Asked about it, Manning launches into a soliloquy of impressive passion, depth and, ultimately, borderline obsession. "Dropped passes is an NFL statistic, believe it or not," he says. "Now, there's the drop and there's the poor-throw category. If you're Number 1 in [the latter], that means you have the least amount of poor throws. I've been searching for whoever the guy is who charts these: You can't find him." Manning furrows his large brow. "He's an anonymous man who sits in his office and says he's giving that a poor throw. We always argue over it—is it a drop or a poor throw? The rule is, if you get your hands on it, it's a drop. Decker and Thomas like to fight with me on it. So I'm trying to find this guy. He's a powerful guy; he can shake up a locker room in a heartbeat. I always argue, How does he know I wasn't trying to throw it on the inside hip of the receiver? He's probably smart to stay hidden and anonymous, because a lot of QBs want to...." Here Manning trails off, leaving the last part to our imaginations.
You can see how Manning's receivers might appreciate playing with such an exacting man. You can also see how it might be enjoyable to give him a little grief, especially because he considers himself to be prank-immune. Which is why, on the morning of the photo shoot for the cover of this magazine, Decker and Welker pulled aside the photographer and the Broncos' head of media relations, Patrick Smyth, and told them their plan. Then, when Manning arrived for the shoot, the receivers told him to get changed. Manning didn't understand. "Didn't you hear?" Decker said. "We're doing it shirtless."
The quarterback became quite flustered, according to Welker: "He was hedging, like, Maybe a few years ago, but not now. And then he was asking Patrick Smyth about it, and I'm thinking, C'mon, don't back out on me now!" Welker laughs. "Finally [Manning] said, 'No way, I'm just not going to do it. You guys take the photo without me.' It was hilarious."
Asked about it, Manning goes into deadpan denial mode. "I don't know about that," he says. "You got any more questions about Wes?"
YES, LET'S get back to Wes. Here he is at his Fort Lauderdale house. It's now noon, and he is playing pool. When he misses, he says "Gol-lee!" the Oklahoma in him coming out. Anna arrives with two large frosted mugs filled with thick green goo. "Kale shakes!" says Wes. "These are the best."
Over the next four hours, first at his house and then at the Royal Pig, a nearby sports bar, Welker proves to be an interesting combination of character traits. He's vain enough to get hair-restoration surgery but self-assured enough to talk about it publicly; he returned to Boston recently to do a press conference with the surgeon who performed the procedure. Welker also does commercials for Depend undergarments. ("Though I keep saying Depends when they're filming—I mean, who wears a underwear?") He uses Twitter but finds the dialogue strange. ("There are always so many immature people that whatever you say, [they go] 'f---ing traitor.' I get it, bro, I went to another team.") On occasion he accompanies his wife to Pilates, the only man in the class. He owns three pairs of the same Lululemon khaki shorts, which he deems the most comfortable ever. He also recently led a fund-raising auction at which his college quarterback, Kliff Kingsbury, bought a rescue dog for $5,000, only to realize that he didn't really have time for a dog. So now Wes and Anna have a five-month-old beagle-mix puppy named Penny.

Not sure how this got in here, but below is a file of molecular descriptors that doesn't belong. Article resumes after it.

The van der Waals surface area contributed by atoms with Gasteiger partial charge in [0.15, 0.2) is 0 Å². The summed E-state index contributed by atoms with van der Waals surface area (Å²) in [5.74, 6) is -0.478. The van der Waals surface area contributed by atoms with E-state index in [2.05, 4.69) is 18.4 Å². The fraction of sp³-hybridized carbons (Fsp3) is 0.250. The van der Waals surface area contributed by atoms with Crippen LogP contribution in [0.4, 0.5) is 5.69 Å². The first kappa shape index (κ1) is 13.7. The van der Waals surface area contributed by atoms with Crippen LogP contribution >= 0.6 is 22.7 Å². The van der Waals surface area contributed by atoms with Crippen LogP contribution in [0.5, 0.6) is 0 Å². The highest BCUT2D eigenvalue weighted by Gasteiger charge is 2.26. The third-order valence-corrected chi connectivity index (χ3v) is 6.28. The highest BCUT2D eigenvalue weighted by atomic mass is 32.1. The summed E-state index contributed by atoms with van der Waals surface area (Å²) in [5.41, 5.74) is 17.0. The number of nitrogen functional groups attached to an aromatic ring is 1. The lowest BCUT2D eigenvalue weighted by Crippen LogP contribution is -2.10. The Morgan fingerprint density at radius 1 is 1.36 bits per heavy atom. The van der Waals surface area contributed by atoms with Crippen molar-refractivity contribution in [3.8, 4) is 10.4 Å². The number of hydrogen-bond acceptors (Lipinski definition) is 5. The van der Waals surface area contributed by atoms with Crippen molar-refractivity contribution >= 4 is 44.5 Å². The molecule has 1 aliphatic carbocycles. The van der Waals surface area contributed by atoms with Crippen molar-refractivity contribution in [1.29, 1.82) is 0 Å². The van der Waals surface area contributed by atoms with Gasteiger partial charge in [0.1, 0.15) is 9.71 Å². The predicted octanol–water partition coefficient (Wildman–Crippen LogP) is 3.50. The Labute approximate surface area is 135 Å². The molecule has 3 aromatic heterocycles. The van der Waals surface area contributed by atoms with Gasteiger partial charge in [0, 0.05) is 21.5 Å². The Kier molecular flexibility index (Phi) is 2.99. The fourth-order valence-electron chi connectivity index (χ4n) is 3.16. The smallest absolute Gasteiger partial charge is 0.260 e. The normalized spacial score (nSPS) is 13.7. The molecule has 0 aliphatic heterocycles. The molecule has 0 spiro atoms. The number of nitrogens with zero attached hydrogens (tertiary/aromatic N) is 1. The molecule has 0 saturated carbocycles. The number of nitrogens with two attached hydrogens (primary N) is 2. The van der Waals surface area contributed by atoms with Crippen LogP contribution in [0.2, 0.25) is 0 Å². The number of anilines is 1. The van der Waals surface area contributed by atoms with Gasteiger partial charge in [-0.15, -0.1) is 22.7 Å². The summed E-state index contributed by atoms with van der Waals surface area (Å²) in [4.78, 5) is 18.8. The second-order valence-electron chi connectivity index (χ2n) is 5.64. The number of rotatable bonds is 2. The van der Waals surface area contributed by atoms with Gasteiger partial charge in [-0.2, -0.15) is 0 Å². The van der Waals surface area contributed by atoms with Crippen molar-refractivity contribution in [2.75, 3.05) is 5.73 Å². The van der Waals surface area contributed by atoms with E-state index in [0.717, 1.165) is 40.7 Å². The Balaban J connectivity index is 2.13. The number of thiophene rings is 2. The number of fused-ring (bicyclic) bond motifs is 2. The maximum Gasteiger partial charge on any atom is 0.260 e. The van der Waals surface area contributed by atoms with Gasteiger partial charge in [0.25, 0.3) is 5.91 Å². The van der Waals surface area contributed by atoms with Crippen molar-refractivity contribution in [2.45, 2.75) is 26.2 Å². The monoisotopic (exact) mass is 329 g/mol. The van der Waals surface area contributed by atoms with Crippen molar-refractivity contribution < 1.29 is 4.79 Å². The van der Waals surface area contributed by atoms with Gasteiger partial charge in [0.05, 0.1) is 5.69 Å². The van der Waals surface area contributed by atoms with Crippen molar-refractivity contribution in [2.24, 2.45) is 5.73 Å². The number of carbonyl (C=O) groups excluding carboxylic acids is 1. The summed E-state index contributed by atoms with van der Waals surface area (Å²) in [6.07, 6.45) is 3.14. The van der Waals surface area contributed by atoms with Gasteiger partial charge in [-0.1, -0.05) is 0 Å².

In most areas of life, as you can see, Welker is a go-with-the-flow guy. But not in football. He is fascinated by excellence, by the tiny things that add up to a lot. When he finds out that a reporter has done profiles of NBA stars Steve Nash and LeBron James, he is curious: What makes them great? What are their secrets? He wants to know all the details. He has a notebook that he takes to film study so he can write down all his mistakes. Even if he's written the same thing a dozen times before, he writes it again, to further sear it into his memory. A typical page reads (route names changed at Welker's request):
On Ace route, 18--20 yards, you are hot receiver off the stance. Run it like a corner route.
Spray it from the punt formation.
Never upright near on the Kentucky. I was too far across on the route where I go straight down. I was more towards the pylon.
Over lunch at the Royal Pig he becomes excited while diagramming routes on the bar with his finger. As a player who operates in the crevices, Welker believes deception is the essence of football. When he took penalty kicks in soccer, he explains, he always approached the ball the same way, no matter where he was going to put it—near corner or far corner. And now, as a receiver, he tries to start different routes identically. "I group my routes into bunches of four to seven," he says. "With one bunch I go up, then out, then back. Then up, out, back and go. And so on." The key, Welker believes, is to convince himself that he's always running the same route, at least at the beginning. "I tell myself I'm running an under route, and I actually run it, exactly as I would. I just break it off. Ninety-five percent of the time, I'm actually running a different route." If he really believes it, Welker says, the defender will too.
One bar patron recognizes Welker—or seems to think he does—but says nothing. That suits Welker just fine. "Most people growing up just want to get famous, then they get famous and want to be normal people," he says. "I blend in a lot more than most."
So out he strolls into the warm afternoon, flip-flops clacking, looking like just another short, fit white guy in a city full of them. The sight brings to mind something Welker said earlier while finger-scribbling routes on the bar. After some thought, he offered up a football philosophy of sorts. "Everything in the game is about making something look one way," he said, "and it actually being the other."
So being Wes Welker—or at least looking like him—may not be such a disadvantage. It may, in fact, be just the opposite.